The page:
Here is a truth: There’s no such thing as having too many smoke alarms. There’s also no such thing as having too many companies trying to make smoke alarms smarter–which is why Roost, a $35 battery that connects any old smoke alarm to the web, is so interesting.

What Is It?

A 9-Volt battery that you can install in any smoke or CO alarm and, using a mobile app, monitor the alarm’s activity the same way a “smart” alarm does. It’ll send you notifications if the alarm sounds, and ping you when you’re running low on battery, too. At $35, it’s far cheaper than most of its purpose-built competitors.

Why Does It Matter?

The idea behind Roost is so simple, it’s almost elegant: Take the concept behind full-fledged products like Birdi Smart Air Monitor ($120), First Alert’s Smart Smoke Detector ($50), or Nest Protect ($99), and miniaturize it into a cheap battery that can be installed on any 9-Volt alarm that’s already in your home. It’s almost like a product design troll: We took your industry-changing idea and put it into a form factor than millions more consumers can afford.

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Roost first crossed our radar last January when its creators showed us an early prototype of the device at CES. This week, it’s available to buy on Amazon for $35, or $65 for a two-pack.

Using it

As a lazy person, I was excited to learn I’d spend only five minutes setting Roost up, according to the installation guide. After I pried my dusty kitchen smoke detector from the ceiling, I realized it would take a little longer: All the alarms in my house run on non-replaceable li-ion batteries, not 9-Volts. I fired up Amazon and ordered a $10 alarm that ran on 9-Volts.

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Installation is similar to other “smart home” devices: You swipe through a series of instructions, enter your wifi password, and then let the app pair with the hardware. But I mention it because the actual pairing process is unusual: You line your phone’s speakers up with the battery’s edge, and it blares 10-seconds of scratchy dial-up-esque noises at the tiny battery. I’ve reached out to Roost for more information on this process, which seems to use a certain frequency to activate the battery.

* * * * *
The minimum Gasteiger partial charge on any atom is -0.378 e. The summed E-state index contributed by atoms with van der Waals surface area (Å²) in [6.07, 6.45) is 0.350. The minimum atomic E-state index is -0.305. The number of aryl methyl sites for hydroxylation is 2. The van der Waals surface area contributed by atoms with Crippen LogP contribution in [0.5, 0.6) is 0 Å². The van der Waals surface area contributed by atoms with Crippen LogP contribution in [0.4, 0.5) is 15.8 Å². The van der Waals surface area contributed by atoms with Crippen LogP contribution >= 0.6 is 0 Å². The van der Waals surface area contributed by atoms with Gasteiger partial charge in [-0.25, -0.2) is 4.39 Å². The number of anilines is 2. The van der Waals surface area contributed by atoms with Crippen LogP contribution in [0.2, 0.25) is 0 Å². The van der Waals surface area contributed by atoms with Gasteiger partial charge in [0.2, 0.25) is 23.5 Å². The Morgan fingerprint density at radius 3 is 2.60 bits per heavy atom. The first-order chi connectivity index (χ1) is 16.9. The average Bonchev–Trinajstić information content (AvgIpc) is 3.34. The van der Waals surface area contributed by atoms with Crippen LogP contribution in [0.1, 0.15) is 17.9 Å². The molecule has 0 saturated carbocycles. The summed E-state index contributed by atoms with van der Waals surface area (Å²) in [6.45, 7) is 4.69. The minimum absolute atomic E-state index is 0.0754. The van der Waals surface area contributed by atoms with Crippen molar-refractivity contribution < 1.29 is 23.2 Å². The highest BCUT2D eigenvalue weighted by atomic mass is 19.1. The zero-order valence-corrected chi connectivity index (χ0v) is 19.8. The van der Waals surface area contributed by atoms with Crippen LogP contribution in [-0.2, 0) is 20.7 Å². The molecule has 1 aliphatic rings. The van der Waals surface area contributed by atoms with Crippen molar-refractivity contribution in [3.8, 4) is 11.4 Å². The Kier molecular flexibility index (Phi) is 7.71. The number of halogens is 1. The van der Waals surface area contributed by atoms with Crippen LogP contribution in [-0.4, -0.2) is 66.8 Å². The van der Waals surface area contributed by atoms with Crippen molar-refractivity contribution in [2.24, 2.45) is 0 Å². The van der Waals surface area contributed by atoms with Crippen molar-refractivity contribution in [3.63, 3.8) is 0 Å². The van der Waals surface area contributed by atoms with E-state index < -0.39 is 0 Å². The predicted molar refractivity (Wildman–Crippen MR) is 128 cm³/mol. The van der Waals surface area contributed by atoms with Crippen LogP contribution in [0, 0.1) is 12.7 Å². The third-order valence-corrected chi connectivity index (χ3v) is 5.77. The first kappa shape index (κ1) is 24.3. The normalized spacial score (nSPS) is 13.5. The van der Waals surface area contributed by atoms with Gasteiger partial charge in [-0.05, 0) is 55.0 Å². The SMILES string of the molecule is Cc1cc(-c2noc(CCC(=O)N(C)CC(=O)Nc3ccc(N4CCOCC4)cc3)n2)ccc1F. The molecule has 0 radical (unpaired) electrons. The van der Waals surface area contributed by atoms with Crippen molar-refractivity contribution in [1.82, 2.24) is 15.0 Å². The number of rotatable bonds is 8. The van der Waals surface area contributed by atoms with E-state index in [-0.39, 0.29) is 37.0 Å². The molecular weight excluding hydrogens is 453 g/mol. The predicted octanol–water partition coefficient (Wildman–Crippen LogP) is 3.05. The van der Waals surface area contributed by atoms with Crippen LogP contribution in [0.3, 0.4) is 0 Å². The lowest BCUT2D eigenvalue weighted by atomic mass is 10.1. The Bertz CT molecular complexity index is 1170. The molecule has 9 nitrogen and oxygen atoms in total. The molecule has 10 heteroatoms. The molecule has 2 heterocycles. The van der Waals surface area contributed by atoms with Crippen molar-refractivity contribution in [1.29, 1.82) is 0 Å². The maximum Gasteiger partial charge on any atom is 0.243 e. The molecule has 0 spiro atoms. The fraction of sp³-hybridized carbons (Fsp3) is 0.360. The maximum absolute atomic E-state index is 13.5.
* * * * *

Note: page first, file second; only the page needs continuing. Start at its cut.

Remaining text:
After a few attempts, I was connected: A test run of the alarm sent a loud audio alarm and a pop-up notification to my phone: Warning! Your Kitchen alarm is sounding!

I popped the battery out to see what would happen, and sure enough, the battery listed itself as “turned off.” I wasn’t familiar with the other button on the app’s main home screen, “Snooze,” but it’s pretty useful as well: It pauses the alarm for a few minutes if you’re setting your dinner ablaze in the kitchen.

You can also set up your family members, friends, or neighbors as monitors, which is helpful if you’re not around much. And through the Roost app, you can set up every alarm in your house with a location and keep them in a dashboard for monitoring.

Like

The price is the most crucial feature here. You won’t get the bells-and-whistles of some smart alarms, like air quality reports or a nightlight, but arguably the important stuff–the connected alarm system–is there. It’s hard to imagine a reason to spend $15 to $85 more for the extras.

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I haven’t been testing Roost for very long, but it was enough time to get a sense for the level of control it gives you over your alarms (god willing, I won’t ever need to find out whether it works during a real fire). Compared to competitors who offer full-fledged smart alarms, there’s not much missing from Roost’s core functionality. It alerts you of alarms, tells you when you’re battery is running low, and lets you pause the alarm when you need to.

It’s also is designed to last for 5 years–or 10 if you don’t mind buying a $15 replacement battery.

Don’t Like

For people who are actually really into the idea of a fully connected home, Roost may seem bare-bones. It can’t offer things like detailed readings about your home’s air quality, or monitor things like temperature or activity. It is its own app, silo’d off from whatever other smart devices you might use.

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Take Nest, for example: The company is building a whole ecology of devices that knit a very cohesive web when they’re used together, from Protect, NestCam, and the Thermostat, to its dozens of partner devices that range from car companies to washing machines. For example, if your Protect goes off and you’re not home, you can look around your apartment using the NestCam and see what’s happening. What you can do with Nest as a network of devices is powerful–and it’s only going to get richer as the company further develops its platform.

Roost is really a patch to bring older alarms up to speed. And really, for Roost itself, utter simplicity is the whole pitch: “There are no new smoke/CO alarms to purchase. No unnecessary control panels. No bulky hubs to hide.”

Should You Buy It?

There’s a trade-off here. Do you want buy new alarms and get a richer, more versatile platform? Or do you want to spend a lot less and make your cobweb-coated alarms smart enough to ping you during an emergency or when they need new batteries?

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If it’s the latter, go for it. Roost is a genuinely useful thing that will set your worrying mind at ease without forcing you to upgrade your entire set of smoke alarms. Just don’t expect it to have the same extras as its more pricey peers.


Contact the author at kelsey@Gizmodo.com.